One of the first things I learned in my sales roles was that social proof is king. If you want to work with huge brands like Hilton or American Airlines, what would impress them more, experience working with a little no-name hostel in Colombia, or experience working with one of Marriott’s hotels?  You are probably wondering, okay B, why would these big brands want to work with little ol’ me? My answer may surprise you, but it shouldn’t. For hotels, for example, it costs them nothing to let you stay in a room that would have otherwise been empty. The way they view the transaction is that they are getting free advertising for their brand, and at least one loyal follower. Even if your social media following is small, and you have low traffic on your blog, you will be posting about their brand to whatever following you do have. This is a chance for them to expand their reach, for free. When you look at it from their perspective, it makes much more sense as to why most brands will be willing to work with bloggers.

Determine What Companies Align to Your Personal Brand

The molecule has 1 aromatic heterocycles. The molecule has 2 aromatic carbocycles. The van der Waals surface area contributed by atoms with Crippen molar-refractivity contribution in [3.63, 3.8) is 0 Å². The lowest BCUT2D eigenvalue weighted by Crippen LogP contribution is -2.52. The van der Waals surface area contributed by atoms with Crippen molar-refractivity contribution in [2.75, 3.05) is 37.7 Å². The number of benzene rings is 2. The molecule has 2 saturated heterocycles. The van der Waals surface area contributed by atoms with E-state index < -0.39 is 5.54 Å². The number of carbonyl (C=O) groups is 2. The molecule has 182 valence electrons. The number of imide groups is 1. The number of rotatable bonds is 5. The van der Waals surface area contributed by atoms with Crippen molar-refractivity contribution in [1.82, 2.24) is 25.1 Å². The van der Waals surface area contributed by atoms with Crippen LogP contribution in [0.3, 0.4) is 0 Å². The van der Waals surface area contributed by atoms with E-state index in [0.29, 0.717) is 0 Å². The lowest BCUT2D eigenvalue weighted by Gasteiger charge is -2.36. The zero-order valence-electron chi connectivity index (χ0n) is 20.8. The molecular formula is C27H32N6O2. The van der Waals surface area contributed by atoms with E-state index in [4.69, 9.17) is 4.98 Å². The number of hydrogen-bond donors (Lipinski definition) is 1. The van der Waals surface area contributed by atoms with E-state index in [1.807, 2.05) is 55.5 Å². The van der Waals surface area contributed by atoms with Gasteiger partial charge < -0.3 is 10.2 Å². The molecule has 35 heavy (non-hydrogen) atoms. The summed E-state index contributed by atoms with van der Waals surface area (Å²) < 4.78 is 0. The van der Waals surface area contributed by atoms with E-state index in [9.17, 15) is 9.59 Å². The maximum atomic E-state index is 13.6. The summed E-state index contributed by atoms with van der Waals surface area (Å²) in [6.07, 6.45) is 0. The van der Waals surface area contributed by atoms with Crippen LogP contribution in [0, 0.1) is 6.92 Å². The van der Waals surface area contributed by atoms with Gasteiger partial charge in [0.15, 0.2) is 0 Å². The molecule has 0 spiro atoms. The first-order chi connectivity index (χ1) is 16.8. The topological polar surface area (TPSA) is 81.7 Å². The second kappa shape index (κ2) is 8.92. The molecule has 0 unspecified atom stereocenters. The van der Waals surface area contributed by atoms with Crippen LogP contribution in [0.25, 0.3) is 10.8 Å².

Assuming that you have at least a basic idea of what your personal brand is, you need to choose companies that align with that idea. If you have no idea what your personal brand is yet, check out this article from Forbes. How do you know whether a company aligns with your brand? Well first step is to identify their ideal customer base. For large hotels, the target audience is anyone with enough money to stay there, so that makes things easy. You must always keep in mind specific interest groups they are trying to target as well such as millennials, business executives, frequent travelers. How do you know who the company’s target audience is? The best way to find out is to ask them. You can probably get a basic idea of who they are targeting by looking at their website and social media pages, but if you want to know more specific information, it is always best to ask. If your audience does not overlap with the company’s target audience, it probably isn’t the best match, no matter how much you would like to work with them. This means that you need to know who your audience is as well. If you have no idea who your audience is, you need to figure that out first before trying to negotiate press trips. Plain and simple, know your brand and know your audience like the back of your hand. You can’t sell a product without knowing the benefits, and the same goes for your brand.